The Kryptonite killing public electric vehicle charging in New Hampshire

public electric vehicle chargers

By Bruce Tucker, member of the Monadnock Sustainability Hub, Peterborough Community Power Committee and Peterborough Energy Committee Originally published in the Monadnock Shopper News, Green Monadnock column February 1-7, 2023

The state of New Hampshire has a problem when it comes to supporting the expansion of its electric vehicle (EV) charging infrastructure. The focus has been on building out Level 3 DC Fast Chargers (DCFC) along the major travel corridors.  But lower power charging using regular outlets (Level 1) or 240 V charging in your garage or a public parking lot (Level 2) has been virtually ignored.  Yet since New Hampshire is primarily a rural state, there is greater need for the smaller, affordable, distributed charging that Level 2 chargers provide.  As towns, small businesses, and multifamily dwellings consider adding EV charging for their residents, customers, and employees, they soon discover a problem. EV charging stations are just too expensive to operate on the current commercial electric rate plans that apply to them.

Commercial electric rates often include a fee for “Demand” that residential rates don’t have.  Demand fees are Kryptonite to EV charging, as Derry found when it was forced to pull the plug on its new EV charging station in 2021. The addition of demand fees is a really big financial burden that continues to discourage the installation of EV charging stations and hinders the adoption of electric vehicles in New Hampshire.

So what are demand fees? “Demand” is the power (measured in kW “kiloWatts”) determining the rate that electricity is pulled from the grid.  The electric meter used for commercial customers records the highest sustained demand during the month, which is then added to the other fees for delivering the electricity itself. Utilities structure their demand fees differently, but Eversource, the primary electric utility in the Monadnock region, charges about $20 per kW after the first 5 kW.  How much charging can be done with that “free” 5 kW?  Not enough.  A Level 2 charger operating at its lowest power level squeaks by at 4.8 kW.  Compare that to the same charger mounted in the garage of a residential customer that could be delivering 11.5 kW of power without Kryptonite (or Level 3 chargers at 75-250 kW).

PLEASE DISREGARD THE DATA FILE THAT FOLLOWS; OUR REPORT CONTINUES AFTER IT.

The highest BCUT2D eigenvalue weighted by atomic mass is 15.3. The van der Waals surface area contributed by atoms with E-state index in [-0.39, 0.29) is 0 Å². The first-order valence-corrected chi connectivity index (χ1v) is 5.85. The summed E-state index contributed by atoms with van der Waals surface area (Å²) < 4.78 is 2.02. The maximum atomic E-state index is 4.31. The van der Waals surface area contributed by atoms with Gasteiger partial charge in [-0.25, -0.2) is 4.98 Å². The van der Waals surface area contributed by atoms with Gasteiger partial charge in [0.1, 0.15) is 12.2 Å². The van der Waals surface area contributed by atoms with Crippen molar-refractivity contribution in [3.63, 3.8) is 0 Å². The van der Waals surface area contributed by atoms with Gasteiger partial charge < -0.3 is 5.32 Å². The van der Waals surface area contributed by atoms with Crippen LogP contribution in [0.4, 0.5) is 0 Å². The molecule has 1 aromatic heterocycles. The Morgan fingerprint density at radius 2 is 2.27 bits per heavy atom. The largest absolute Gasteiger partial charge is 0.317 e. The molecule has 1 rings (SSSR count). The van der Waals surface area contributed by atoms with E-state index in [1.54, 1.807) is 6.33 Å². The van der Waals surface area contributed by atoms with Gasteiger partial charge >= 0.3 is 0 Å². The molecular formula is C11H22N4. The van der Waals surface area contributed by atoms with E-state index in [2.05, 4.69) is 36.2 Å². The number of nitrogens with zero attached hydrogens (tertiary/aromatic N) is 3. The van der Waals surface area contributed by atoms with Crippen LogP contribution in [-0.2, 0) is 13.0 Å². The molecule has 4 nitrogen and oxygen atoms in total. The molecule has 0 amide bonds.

Yet operate that same Level 2 charger at 11.5 kW at a public charging station and it would incur 6.5 kW of demand fees – $130.  Add three more chargers for a typical small charging station and the three extra chargers incur an additional $630 in demand fees. What town, small business or multifamily unit owner can justify adding almost $800 in monthly demand fees on top of the cost of electricity? 

Fortunately, Peterborough became aware of this Kryptonite effect when planning its new EV charging station. By lowering the operating power to a modest 7.2 kW and placing each charger on its own meter, Peterborough essentially “buys” $300 worth of demand for the cost of three additional meter charges.  Peterborough’s successful charging station is regularly used, and occasionally all four chargers are occupied. 

There is another problem with the Kryptonite included in commercial rates: inequity.  Since the public areas of multifamily units and condos must use commercial electric rates, residents are forced to pay more for charging their EV. If we want to encourage EV adoption, everyone must be treated fairly. At a time when housing prices are so high that our young workers cannot afford to buy a garage, let alone a house, the lack of available charging keeps them on the EV sidelines. 

Recognizing the need for more EV charging to service the growing adoption of electric vehicles, Lebanon just approved a measure to require EV charging infrastructure in new developments, including apartments and condos. In fact, any developer proposing a new project anywhere should look to the future and see the economic advantage of adding EV charging during the initial construction rather than needing to add it later.  It is essential that such efforts are accompanied by rate reform.

Compared to other states, New Hampshire lags far behind in adding EV charging, creating a charging desert that will discourage tourists from visiting and send our workers to live elsewhere. Fortunately, there is current legislation pending that addresses this issue. SB52, currently in the transportation committee, is supported by a variety of organizations including the business and the tourism industries. Hopefully, our legislature, the Public Utility Commission and Eversource are listening.  

Bruce Tucker, is a long time EV advocate and has owned EVs continuously since 2003.  His 2002 Toyota RAV4EV was a daily driver from 2005-2018. He is a member of the Monadnock Sustainability Hub, Peterborough Community Power Committee and Peterborough Energy Committee.